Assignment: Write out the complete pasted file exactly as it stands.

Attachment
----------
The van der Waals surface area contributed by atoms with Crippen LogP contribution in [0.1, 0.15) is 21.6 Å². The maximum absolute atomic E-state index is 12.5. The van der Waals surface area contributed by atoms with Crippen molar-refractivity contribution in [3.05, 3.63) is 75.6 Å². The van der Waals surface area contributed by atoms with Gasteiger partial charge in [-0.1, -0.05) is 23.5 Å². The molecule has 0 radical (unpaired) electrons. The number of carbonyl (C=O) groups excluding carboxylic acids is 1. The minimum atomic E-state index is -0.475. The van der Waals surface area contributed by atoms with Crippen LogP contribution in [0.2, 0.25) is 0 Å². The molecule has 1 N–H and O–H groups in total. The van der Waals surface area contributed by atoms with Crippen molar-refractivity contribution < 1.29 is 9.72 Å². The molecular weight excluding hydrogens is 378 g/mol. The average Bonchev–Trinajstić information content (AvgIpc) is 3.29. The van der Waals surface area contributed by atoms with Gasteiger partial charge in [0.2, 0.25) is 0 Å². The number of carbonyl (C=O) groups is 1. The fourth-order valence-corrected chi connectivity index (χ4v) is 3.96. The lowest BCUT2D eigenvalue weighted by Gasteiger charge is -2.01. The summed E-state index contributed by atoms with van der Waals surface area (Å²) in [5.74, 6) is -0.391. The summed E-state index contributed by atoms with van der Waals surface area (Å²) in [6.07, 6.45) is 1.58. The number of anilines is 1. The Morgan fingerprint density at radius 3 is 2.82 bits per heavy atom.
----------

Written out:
The van der Waals surface area contributed by atoms with Crippen LogP contribution in [0.1, 0.15) is 21.6 Å². The maximum absolute atomic E-state index is 12.5. The van der Waals surface area contributed by atoms with Crippen molar-refractivity contribution in [3.05, 3.63) is 75.6 Å². The van der Waals surface area contributed by atoms with Gasteiger partial charge in [-0.1, -0.05) is 23.5 Å². The molecule has 0 radical (unpaired) electrons. The number of carbonyl (C=O) groups excluding carboxylic acids is 1. The minimum atomic E-state index is -0.475. The van der Waals surface area contributed by atoms with Crippen LogP contribution in [0.2, 0.25) is 0 Å². The molecule has 1 N–H and O–H groups in total. The van der Waals surface area contributed by atoms with Crippen molar-refractivity contribution < 1.29 is 9.72 Å². The molecular weight excluding hydrogens is 378 g/mol. The average Bonchev–Trinajstić information content (AvgIpc) is 3.29. The van der Waals surface area contributed by atoms with Gasteiger partial charge in [0.2, 0.25) is 0 Å². The number of carbonyl (C=O) groups is 1. The fourth-order valence-corrected chi connectivity index (χ4v) is 3.96. The lowest BCUT2D eigenvalue weighted by Gasteiger charge is -2.01. The summed E-state index contributed by atoms with van der Waals surface area (Å²) in [5.74, 6) is -0.391. The summed E-state index contributed by atoms with van der Waals surface area (Å²) in [6.07, 6.45) is 1.58. The number of anilines is 1. The Morgan fingerprint density at radius 3 is 2.82 bits per heavy atom.